With the holidays around the corner, I have been diving into all kinds of all-natural concoctions and handmade gifts for friends and family. I’ve also been creating and making lots of beautiful gift baskets for customers.
Frankincense is one sweet and citrusy essential oil that I have been playing with, I have also been researching in-depth, primarily because of the holiday lure towards it. This beneficial oil and herbal remedy has been around for over 5,000 years and has so much interesting, beautiful history attached to it. I want to share some of this amazing history and beneficial information I have found in my personal research!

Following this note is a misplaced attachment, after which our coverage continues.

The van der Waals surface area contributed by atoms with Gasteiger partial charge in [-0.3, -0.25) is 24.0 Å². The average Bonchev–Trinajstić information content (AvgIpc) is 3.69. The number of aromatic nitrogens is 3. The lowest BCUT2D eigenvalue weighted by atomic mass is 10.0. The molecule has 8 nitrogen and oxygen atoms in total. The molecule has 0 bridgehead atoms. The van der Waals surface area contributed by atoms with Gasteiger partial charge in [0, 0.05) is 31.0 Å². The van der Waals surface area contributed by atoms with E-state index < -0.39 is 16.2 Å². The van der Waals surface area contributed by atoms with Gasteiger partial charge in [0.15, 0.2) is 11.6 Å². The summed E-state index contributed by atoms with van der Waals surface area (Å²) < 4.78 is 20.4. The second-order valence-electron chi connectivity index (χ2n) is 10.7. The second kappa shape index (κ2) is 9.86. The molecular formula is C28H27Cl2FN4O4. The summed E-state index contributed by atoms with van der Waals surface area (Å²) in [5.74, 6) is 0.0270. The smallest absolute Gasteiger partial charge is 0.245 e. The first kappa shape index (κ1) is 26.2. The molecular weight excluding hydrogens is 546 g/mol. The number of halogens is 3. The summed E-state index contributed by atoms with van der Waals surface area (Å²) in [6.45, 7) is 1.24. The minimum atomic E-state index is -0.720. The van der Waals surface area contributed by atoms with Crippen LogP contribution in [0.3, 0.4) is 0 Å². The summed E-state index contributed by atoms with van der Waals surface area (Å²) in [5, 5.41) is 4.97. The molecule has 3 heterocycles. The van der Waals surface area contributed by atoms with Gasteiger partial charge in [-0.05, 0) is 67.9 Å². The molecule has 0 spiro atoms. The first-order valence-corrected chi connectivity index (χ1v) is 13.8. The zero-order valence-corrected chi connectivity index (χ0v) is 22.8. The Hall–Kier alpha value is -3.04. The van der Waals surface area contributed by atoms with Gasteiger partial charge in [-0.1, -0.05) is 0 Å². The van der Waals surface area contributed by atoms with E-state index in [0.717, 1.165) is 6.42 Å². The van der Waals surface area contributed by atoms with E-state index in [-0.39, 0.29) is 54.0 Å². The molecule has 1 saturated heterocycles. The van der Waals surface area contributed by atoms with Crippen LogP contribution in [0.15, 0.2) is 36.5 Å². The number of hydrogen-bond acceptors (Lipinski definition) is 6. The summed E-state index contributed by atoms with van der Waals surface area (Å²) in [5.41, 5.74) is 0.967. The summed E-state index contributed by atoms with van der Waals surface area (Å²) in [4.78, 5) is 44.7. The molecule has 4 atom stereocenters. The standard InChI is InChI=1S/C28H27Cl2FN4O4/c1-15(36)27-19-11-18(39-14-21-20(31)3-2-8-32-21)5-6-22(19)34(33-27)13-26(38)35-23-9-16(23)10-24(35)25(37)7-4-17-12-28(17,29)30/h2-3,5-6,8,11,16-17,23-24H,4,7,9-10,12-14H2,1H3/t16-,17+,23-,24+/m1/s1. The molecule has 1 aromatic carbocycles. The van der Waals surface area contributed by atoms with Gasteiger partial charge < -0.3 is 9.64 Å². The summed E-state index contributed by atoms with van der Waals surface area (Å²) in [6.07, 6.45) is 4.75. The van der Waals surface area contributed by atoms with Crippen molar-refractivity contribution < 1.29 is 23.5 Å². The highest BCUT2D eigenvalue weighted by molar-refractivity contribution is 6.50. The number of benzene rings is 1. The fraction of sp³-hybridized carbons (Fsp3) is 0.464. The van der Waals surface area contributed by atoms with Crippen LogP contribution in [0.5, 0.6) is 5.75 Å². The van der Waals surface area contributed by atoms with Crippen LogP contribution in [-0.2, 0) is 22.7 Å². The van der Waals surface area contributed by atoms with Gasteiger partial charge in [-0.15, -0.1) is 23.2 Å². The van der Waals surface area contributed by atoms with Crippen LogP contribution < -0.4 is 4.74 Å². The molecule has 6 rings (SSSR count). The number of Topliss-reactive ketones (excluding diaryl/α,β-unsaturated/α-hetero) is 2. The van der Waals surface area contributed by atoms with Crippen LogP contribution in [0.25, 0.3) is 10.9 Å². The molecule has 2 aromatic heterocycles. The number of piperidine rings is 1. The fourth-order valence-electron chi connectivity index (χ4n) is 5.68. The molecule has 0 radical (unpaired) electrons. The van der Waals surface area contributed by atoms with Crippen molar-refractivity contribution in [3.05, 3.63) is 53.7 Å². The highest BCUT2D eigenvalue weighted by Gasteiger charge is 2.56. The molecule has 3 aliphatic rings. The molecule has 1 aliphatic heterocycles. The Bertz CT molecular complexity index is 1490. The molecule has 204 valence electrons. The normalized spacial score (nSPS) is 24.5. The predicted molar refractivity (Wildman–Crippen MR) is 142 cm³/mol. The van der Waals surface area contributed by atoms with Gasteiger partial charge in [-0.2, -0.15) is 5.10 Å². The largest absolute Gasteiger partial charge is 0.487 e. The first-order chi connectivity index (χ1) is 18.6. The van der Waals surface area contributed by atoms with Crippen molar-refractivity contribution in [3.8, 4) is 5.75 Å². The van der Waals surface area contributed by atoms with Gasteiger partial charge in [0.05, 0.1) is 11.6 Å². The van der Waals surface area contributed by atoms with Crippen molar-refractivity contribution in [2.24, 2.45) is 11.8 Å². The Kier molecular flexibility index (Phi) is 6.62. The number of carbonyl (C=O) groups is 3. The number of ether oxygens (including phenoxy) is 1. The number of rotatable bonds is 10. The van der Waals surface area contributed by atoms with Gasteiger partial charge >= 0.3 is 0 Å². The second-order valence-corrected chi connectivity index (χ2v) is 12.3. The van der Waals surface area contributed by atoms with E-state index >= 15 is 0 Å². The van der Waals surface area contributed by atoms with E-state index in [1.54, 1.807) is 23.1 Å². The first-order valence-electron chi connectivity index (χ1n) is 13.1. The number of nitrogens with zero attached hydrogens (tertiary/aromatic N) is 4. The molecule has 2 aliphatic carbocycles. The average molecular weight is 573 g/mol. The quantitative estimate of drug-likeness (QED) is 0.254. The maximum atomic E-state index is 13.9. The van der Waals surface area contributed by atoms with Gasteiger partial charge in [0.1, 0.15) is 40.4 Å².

Frankincense is also known as olibanum (Herbrew); it’s an aromatic resin typically derived from the flowers and branches of the Boswellia sacra tree. There are several varieties of the Boswellia tree that resin can be harvested, but the Boswellia sacra tree is considered to be special because it can grow in very harsh conditions, even sometimes out of solid rock!
When the tree is about 8-10 years old it can finally produce enough resin to be harvested. To harvest, the tree bark is slashed (often called stripping), and the sap, or resin, is allowed to flow out. When the resin harden it is then harvested; this hardened resin is often called tears. Tapping can be done up to three times a year. However, there has been a decline in frankincense tree populations primarily due to over-exploitation. Trees that are heavily taped only produce and germinate about 16% of seeds compared to an 80% of germination in trees that are not tapped.